is actually contained in a separate
file, a menu.html file that
contains nothing other than
the two-line menu structure.
I use a Server Side Include
to call and insert the menu.html
information where I want it
on this page. To do this, I
inserted a single line of code
which looks like this:
statement, inserted into the
HTML of my main index page,
calls the menu.html file and
displays it in the exact spot
I want when the index page loads.
I’ve used SSI elsewhere on this
page as well. The navigation
you see on the right-hand side
(the grey column) is also inserted
by use of a Server Side Include.
why use SSI? Because these sections
of the web page appear on nearly
every page of this web site. Now,
if I want to update my menu
or the right-bar navigation,
I can do so by editing one single
file rather than a hundred.
In essence, I can update over
a hundred pages (from the user’s
perspective) in just a few minutes.
Counters: The Pros and Cons
less common today than in times
past, people still do, on occasion,
wish to display a web counter
on their web site. I really
recommend you avoid displaying
a visible counter until you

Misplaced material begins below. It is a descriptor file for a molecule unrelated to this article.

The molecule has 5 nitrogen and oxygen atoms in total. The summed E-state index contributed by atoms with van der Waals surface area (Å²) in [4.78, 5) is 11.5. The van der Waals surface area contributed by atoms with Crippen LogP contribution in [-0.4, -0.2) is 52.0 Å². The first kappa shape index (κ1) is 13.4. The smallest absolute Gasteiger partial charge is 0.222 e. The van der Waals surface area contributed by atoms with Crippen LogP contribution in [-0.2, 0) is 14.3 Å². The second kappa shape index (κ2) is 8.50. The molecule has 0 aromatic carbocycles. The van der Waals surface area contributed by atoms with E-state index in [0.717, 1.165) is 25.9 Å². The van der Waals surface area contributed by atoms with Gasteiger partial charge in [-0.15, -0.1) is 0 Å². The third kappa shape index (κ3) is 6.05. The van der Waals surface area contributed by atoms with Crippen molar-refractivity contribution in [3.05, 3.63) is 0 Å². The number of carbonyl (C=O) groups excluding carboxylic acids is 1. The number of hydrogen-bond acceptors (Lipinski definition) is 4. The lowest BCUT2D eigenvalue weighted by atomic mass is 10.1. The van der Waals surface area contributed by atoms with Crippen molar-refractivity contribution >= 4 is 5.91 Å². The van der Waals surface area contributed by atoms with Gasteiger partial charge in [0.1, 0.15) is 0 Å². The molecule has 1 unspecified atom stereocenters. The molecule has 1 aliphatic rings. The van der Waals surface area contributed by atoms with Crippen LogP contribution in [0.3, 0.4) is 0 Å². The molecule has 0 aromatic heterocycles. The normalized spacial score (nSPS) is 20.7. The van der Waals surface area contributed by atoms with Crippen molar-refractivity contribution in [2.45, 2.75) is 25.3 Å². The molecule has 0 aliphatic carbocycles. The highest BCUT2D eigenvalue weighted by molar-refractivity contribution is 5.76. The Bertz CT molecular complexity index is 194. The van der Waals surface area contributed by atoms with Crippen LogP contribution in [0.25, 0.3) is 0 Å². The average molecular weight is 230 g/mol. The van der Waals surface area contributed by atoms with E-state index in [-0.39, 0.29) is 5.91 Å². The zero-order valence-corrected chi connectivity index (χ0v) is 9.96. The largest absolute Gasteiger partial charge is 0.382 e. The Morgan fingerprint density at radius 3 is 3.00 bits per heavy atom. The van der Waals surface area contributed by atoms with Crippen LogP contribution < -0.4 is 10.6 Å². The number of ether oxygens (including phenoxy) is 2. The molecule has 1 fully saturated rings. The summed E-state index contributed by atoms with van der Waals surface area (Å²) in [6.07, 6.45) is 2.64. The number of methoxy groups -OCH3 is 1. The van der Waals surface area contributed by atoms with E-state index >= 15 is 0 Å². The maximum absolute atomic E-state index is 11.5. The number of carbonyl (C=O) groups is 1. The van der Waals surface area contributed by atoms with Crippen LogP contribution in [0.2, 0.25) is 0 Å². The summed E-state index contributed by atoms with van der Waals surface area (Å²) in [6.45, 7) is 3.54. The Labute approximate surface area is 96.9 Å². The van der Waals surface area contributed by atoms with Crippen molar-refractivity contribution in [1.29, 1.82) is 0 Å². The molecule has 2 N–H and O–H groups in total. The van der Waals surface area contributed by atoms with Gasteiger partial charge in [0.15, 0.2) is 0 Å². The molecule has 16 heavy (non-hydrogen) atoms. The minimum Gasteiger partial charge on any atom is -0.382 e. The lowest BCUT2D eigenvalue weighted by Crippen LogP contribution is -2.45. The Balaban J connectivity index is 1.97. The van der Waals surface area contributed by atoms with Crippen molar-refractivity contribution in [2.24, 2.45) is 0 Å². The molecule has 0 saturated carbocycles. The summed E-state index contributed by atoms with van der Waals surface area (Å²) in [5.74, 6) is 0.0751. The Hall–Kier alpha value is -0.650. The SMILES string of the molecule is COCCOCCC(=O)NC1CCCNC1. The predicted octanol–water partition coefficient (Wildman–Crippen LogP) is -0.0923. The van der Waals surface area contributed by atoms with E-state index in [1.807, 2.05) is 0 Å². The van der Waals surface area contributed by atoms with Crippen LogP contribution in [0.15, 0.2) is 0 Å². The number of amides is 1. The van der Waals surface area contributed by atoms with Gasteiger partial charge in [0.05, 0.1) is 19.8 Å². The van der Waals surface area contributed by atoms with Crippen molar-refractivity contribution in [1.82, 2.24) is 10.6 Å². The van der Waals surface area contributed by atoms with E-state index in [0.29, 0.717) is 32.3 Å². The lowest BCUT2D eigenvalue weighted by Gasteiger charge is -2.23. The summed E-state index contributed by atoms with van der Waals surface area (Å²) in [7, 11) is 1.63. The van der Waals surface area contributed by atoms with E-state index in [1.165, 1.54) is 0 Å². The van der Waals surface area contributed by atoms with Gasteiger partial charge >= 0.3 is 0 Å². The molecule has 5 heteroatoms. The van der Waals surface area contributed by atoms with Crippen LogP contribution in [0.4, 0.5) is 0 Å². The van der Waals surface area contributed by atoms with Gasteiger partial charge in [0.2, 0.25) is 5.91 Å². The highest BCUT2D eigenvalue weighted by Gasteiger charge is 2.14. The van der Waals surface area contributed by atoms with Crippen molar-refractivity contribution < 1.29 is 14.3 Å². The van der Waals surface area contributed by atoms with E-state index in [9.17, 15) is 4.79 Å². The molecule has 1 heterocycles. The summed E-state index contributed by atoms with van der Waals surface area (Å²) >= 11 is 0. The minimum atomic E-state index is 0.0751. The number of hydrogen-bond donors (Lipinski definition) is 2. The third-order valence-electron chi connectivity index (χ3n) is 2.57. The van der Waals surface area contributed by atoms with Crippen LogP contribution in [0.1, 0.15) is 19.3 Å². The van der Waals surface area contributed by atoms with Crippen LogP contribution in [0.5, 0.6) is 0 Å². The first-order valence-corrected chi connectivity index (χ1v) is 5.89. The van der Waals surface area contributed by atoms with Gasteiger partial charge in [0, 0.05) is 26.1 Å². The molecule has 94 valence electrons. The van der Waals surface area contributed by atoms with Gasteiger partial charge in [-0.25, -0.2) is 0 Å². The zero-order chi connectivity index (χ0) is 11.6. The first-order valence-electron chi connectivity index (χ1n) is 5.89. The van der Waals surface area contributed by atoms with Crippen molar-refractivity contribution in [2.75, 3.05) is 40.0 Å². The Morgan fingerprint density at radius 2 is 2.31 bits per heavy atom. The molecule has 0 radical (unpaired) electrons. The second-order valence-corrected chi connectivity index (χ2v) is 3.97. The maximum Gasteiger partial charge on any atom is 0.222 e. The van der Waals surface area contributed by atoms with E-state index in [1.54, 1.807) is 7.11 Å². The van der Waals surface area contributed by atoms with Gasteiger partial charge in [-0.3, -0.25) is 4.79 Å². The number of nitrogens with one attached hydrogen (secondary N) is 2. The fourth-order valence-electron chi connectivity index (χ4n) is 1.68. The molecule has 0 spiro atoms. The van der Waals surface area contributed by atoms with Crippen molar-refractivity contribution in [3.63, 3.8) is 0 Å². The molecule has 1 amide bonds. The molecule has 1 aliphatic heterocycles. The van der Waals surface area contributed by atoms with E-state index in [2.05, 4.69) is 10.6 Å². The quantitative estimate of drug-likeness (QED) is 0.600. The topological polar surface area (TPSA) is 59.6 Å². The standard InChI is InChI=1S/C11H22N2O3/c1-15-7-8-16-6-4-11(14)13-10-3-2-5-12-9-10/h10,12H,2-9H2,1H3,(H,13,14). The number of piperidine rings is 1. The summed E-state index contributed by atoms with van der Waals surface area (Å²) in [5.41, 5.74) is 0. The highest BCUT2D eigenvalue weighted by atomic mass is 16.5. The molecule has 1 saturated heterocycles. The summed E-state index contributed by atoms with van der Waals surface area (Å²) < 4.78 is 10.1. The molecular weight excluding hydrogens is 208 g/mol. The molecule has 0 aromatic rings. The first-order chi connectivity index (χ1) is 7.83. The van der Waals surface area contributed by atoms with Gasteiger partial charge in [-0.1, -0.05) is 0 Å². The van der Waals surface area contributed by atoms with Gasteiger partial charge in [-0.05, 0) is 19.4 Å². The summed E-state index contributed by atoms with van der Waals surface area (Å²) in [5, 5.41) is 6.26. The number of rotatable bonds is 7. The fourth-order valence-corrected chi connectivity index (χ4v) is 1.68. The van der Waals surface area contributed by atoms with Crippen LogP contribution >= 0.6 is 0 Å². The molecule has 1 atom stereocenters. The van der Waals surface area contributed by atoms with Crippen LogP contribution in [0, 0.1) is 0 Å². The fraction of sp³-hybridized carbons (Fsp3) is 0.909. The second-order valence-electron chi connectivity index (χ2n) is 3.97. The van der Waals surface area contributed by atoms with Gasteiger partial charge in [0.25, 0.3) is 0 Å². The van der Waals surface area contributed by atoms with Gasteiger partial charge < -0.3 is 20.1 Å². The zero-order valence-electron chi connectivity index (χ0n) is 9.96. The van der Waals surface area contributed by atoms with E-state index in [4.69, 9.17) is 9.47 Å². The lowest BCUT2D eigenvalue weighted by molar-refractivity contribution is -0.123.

are seeing a good deal of traffic
coming to your site. If you’re
doing a lot of traffic, a web
counter might help you solicit
advertising from your visitors.
If your traffic is low, however,
all a counter does is tell your
visitor how unpopular your site
is, which is rather bad for
business. So how do you know
how much traffic you’re doing
without a counter, you may ask?
quality web host will be able
to provide you with a stats
management program you can use
to view detailed traffic statistics
for your site. This service
should be free (included in
your hosting costs) and will
give you access to some great
information about your traffic.
you’ll be able to see what pages
on your site are most popular,
where your visitors are coming
from, how long they are staying
and what keywords your visitors
are using to find you via the
search engines. This service
should completely eliminate
your need to display a visible
counter on your web site.
you’d like my personal recommendation,
rather than using counters I
a third-party software program
that analyzes web site log files
that your web host can make
available to you. It’s fairly
inexpensive, and it’s an invaluable
tool. For a similar, but free
(and less feature-filled) alternative,
check out the “lite” version
Forms, Search, Chat, Guestbooks
seems like every day it gets
easier to add cool functionality
to your web site. Adding a search
engine, guestbook, chat room
or response form to your site
can be as simple as copying
and pasting HTML. In fact, the
process is becoming so easy
that adding these features to
your site has become almost
I’m looking for elements like
these to add to one of my web
sites, my first stop is always
the “Webmaster Freebies” section
Free Site. This directory includes everything
from chat and guestbooks to
graphics, search forms and counters.
I also very much like the tools
offered by Bravenet.com.
Careful with the Cool Stuff!
options, in terms of advanced
web site design, are nearly
endless. However, let me remind